Saturday, March 02, 2013

Why do women live much longer than men in modern societies?

Source: Mcgee via Wikipedia
"Comparison of male and female life expectancy at birth for countries and territories as defined in the 2011 CIA Factbook, with selected bubbles labelled. The dotted line corresponds to equal female and male life expectancy. The apparent 3D volumes of the bubbles are linearly proportional to their population, i.e. their radii are linearly proportional to the cube root of the population."

It is interesting to me that from male life expectancy of 52 to 60, female life expectancy is more or less a constant few years greater than male life expectancy. On the other hand, above 60 years male life expectancy, the difference between female and male life expectancy increases with greater overall life expectancy.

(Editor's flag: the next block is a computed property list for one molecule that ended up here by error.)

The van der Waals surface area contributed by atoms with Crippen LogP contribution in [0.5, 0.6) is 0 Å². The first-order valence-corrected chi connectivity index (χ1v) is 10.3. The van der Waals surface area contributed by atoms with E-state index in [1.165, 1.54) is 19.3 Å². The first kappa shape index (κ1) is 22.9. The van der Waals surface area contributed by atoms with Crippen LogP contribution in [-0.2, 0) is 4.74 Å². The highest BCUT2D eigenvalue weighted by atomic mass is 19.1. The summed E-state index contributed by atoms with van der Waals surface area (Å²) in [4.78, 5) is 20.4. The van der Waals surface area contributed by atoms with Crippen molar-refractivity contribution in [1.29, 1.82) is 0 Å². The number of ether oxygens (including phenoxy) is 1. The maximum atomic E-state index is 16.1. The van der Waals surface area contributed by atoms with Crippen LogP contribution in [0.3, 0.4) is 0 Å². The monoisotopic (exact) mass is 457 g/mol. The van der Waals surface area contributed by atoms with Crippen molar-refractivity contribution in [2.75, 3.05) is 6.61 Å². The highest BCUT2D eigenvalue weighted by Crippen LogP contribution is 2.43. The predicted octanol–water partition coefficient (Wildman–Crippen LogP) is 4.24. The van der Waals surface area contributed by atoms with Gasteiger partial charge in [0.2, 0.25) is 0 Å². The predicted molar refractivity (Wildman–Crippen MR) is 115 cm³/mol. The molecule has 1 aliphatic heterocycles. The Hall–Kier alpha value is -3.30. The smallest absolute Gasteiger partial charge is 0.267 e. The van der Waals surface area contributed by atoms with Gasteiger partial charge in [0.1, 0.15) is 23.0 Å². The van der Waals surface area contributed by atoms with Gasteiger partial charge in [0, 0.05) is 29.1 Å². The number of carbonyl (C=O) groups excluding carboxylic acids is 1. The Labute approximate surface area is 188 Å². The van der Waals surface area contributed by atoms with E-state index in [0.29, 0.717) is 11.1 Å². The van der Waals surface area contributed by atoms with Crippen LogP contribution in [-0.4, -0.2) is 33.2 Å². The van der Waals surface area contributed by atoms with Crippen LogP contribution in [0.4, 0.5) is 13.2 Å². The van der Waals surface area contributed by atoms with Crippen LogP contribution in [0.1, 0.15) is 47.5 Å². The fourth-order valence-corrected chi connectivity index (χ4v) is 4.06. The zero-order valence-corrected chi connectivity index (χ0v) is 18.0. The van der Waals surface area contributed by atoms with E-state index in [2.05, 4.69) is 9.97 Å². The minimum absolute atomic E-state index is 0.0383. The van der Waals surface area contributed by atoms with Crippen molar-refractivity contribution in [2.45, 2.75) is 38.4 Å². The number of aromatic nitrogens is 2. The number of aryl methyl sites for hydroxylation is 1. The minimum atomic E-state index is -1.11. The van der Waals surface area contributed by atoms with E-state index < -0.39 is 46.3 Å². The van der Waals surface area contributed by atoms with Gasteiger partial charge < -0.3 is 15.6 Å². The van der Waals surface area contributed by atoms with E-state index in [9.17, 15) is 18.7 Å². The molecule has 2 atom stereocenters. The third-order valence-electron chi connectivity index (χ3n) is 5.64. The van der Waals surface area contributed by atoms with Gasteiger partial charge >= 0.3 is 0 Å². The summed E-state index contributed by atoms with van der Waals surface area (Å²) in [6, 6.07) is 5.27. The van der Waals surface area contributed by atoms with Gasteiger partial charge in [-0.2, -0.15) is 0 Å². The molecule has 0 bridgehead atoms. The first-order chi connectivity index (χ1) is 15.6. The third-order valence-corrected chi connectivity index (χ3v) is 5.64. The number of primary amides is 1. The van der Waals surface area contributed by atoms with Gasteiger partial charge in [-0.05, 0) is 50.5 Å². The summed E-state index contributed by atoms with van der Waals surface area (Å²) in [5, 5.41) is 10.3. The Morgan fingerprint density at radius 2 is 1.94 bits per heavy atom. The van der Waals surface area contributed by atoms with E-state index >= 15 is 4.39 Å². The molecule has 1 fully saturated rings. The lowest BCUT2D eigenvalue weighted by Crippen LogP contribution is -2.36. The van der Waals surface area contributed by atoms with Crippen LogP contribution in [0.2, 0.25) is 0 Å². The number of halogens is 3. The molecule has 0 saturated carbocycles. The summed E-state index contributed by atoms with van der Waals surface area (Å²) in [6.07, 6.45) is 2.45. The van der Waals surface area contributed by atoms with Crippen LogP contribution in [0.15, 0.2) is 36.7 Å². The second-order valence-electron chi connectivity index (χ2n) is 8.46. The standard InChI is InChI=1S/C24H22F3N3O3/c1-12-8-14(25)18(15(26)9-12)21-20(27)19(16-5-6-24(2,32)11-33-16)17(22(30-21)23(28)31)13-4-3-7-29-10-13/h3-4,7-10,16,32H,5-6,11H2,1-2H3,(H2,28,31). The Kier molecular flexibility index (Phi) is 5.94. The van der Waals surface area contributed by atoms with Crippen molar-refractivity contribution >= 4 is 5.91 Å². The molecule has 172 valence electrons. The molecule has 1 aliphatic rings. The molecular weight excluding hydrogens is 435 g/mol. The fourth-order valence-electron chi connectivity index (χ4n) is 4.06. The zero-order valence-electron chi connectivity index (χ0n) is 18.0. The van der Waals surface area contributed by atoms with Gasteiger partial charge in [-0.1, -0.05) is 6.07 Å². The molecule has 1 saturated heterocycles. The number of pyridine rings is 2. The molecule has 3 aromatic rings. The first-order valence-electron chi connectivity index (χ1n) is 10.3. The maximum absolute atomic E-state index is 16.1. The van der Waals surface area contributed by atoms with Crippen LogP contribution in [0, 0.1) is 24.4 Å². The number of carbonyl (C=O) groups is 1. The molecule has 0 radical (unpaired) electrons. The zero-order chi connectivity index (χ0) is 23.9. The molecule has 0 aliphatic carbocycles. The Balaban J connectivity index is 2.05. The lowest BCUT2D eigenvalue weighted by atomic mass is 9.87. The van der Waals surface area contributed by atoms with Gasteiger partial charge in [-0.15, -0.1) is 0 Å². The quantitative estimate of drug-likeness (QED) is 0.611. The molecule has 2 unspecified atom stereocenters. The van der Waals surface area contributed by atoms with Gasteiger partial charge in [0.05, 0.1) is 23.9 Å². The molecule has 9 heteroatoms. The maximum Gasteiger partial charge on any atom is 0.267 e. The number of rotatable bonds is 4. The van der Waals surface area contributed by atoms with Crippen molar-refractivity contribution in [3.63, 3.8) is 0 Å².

I wonder if there was an evolutionary advantage to having grandmothers live longer than grandfathers?

How has life expectancy been improved? I suggest that the first step has been in reducing child mortality, in large part by reducing the mortality from communicable diseases. Children are more vulnerable to these diseases since -- without immunization -- they are more likely to get the disease and if they get the disease are more likely to be very sick and perhaps to die.

In our rich countries we forget how great the toll of maternal mortality has been. Prior to the demographic transition (which tends to occur when child survival is increased if contraception is available) each woman could be expected to give birth to many children. Without modern medical attention during pregnancy and at birth, many women died in childbirth.

In our advanced societies most people survive childhood and maternal mortality is much reduced. Thus we see mortality at older ages. It is at these older ages that the mortality of women is lower than that of men. So perhaps we have evolved for old women to have lower mortality than men of the same age. If so, there might be some advantage in old women living longer than old men to promote the survival of their descendants. Perhaps over many generations, grandmothers have contributed more to the survival of their grandchildren than have grandfathers.

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